The Asset Allocation Decision
Almost any Professional Financial Planner that you approach will advise you to divide your assets into three major categories or “asset classes”.
These three major asset classes are stocks, bonds and cash.
Stocks represent a share of ownership in a business. Stocks may or may not pay regular dividends.
Bonds represent a loan from yourself to a business. The business pays you a fixed regular interest payment and then repays the loan to you in a lump sum after from 2 to 30 years (or occasionally longer) depending on the maturity of the bond.
Cash includes bank accounts and other guaranteed investments with maturities within one year. You usually receive interest on your money.
It is generally acknowledged and expected that stocks will have the highest long term rate of return but that the return will be quite volatile or risky from year to year and that in fact it will not be at all unusual to suffer a negative return in any given year. Bonds are expected to offer a lower long term return than stocks but with a much reduced volatility (which is considered to be synonymous with risk). Cash investments are expected to have the lowest long term return but your return is known at the time you invest and therefore cash is considered to be essentially risk free (In this case assume that the cash is invested in government guaranteed bank account or securities which have no default risk).
Modern Portfolio theory indicates and most Financial Planners advise that by allocating a proportion of your assets to each of the three classes, and by widely diversifying within the bond and stock categories, you can achieve an optimum balance between risk and return.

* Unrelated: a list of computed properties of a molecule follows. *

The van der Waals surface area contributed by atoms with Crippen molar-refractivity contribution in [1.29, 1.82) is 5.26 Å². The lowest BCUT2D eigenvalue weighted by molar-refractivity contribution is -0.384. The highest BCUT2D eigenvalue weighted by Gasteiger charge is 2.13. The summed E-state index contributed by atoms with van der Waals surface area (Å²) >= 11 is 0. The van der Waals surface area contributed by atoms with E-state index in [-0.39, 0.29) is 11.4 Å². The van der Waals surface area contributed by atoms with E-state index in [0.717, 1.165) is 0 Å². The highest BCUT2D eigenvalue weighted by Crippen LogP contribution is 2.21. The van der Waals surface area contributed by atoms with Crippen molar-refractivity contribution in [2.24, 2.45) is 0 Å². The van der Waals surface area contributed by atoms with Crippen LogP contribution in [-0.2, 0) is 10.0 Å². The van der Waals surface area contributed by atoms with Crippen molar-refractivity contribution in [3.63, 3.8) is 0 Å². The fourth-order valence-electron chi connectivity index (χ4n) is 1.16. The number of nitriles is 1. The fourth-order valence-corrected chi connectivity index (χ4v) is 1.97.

In general the youngest investors may be advised to allocate as much as 75% of their assets to stocks while the oldest investors may be advised to allocate no more than 25% of their assets to stocks.
Before You accept any of this advise, I think it is prudent to examine the following questions:
How does inflation affect Returns?
What risk should you be concerned about?
What are the historic returns and volatilities of stocks, bonds and Cash?
Is there a trade-off between risk and return?
If stocks have the highest return should you put 100% into stocks?
When you have these answers then you will be in a better position to allocate your assets between the major asset classes of stocks, bonds, and cash in an intelligent manner.
For answers to these questions refer to Historic Asset Returns for Stocks, Bonds and Bills and Are Stocks Really Riskier Than Bonds? The graphs and information presented in those articles are truly enlightening.